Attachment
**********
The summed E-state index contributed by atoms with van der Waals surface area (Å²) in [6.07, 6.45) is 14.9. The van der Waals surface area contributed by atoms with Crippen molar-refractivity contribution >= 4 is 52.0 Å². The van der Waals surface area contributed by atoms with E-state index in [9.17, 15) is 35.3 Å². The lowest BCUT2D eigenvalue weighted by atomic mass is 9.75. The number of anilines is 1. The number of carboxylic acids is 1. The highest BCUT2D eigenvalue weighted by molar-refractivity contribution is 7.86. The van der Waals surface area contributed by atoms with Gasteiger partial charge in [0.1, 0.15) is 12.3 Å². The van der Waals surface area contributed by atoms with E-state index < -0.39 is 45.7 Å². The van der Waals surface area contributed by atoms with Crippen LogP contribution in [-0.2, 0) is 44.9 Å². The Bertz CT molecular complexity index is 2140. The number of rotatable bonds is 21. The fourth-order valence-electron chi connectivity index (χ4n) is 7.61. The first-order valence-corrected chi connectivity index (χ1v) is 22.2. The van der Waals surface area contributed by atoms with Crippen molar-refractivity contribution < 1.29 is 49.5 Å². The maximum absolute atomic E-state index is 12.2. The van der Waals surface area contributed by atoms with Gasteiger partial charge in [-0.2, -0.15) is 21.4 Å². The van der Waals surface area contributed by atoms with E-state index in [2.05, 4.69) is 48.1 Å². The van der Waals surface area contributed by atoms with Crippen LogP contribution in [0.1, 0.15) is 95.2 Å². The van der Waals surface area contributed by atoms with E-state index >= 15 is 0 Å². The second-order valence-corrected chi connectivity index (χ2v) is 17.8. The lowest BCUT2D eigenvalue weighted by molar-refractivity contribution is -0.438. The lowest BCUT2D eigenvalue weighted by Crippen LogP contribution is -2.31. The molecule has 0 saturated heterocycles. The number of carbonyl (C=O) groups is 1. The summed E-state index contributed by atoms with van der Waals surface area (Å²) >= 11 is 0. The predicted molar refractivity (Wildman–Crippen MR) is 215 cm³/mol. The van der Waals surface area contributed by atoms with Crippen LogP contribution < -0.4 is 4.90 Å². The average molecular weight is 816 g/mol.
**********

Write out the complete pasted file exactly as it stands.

The summed E-state index contributed by atoms with van der Waals surface area (Å²) in [6.07, 6.45) is 14.9. The van der Waals surface area contributed by atoms with Crippen molar-refractivity contribution >= 4 is 52.0 Å². The van der Waals surface area contributed by atoms with E-state index in [9.17, 15) is 35.3 Å². The lowest BCUT2D eigenvalue weighted by atomic mass is 9.75. The number of anilines is 1. The number of carboxylic acids is 1. The highest BCUT2D eigenvalue weighted by molar-refractivity contribution is 7.86. The van der Waals surface area contributed by atoms with Gasteiger partial charge in [0.1, 0.15) is 12.3 Å². The van der Waals surface area contributed by atoms with E-state index < -0.39 is 45.7 Å². The van der Waals surface area contributed by atoms with Crippen LogP contribution in [-0.2, 0) is 44.9 Å². The Bertz CT molecular complexity index is 2140. The number of rotatable bonds is 21. The fourth-order valence-electron chi connectivity index (χ4n) is 7.61. The first-order valence-corrected chi connectivity index (χ1v) is 22.2. The van der Waals surface area contributed by atoms with Crippen molar-refractivity contribution < 1.29 is 49.5 Å². The maximum absolute atomic E-state index is 12.2. The van der Waals surface area contributed by atoms with Gasteiger partial charge in [-0.2, -0.15) is 21.4 Å². The van der Waals surface area contributed by atoms with E-state index in [2.05, 4.69) is 48.1 Å². The van der Waals surface area contributed by atoms with Crippen LogP contribution in [0.1, 0.15) is 95.2 Å². The van der Waals surface area contributed by atoms with E-state index >= 15 is 0 Å². The second-order valence-corrected chi connectivity index (χ2v) is 17.8. The lowest BCUT2D eigenvalue weighted by molar-refractivity contribution is -0.438. The lowest BCUT2D eigenvalue weighted by Crippen LogP contribution is -2.31. The molecule has 0 saturated heterocycles. The number of carbonyl (C=O) groups is 1. The summed E-state index contributed by atoms with van der Waals surface area (Å²) >= 11 is 0. The predicted molar refractivity (Wildman–Crippen MR) is 215 cm³/mol. The van der Waals surface area contributed by atoms with Crippen LogP contribution < -0.4 is 4.90 Å². The average molecular weight is 816 g/mol.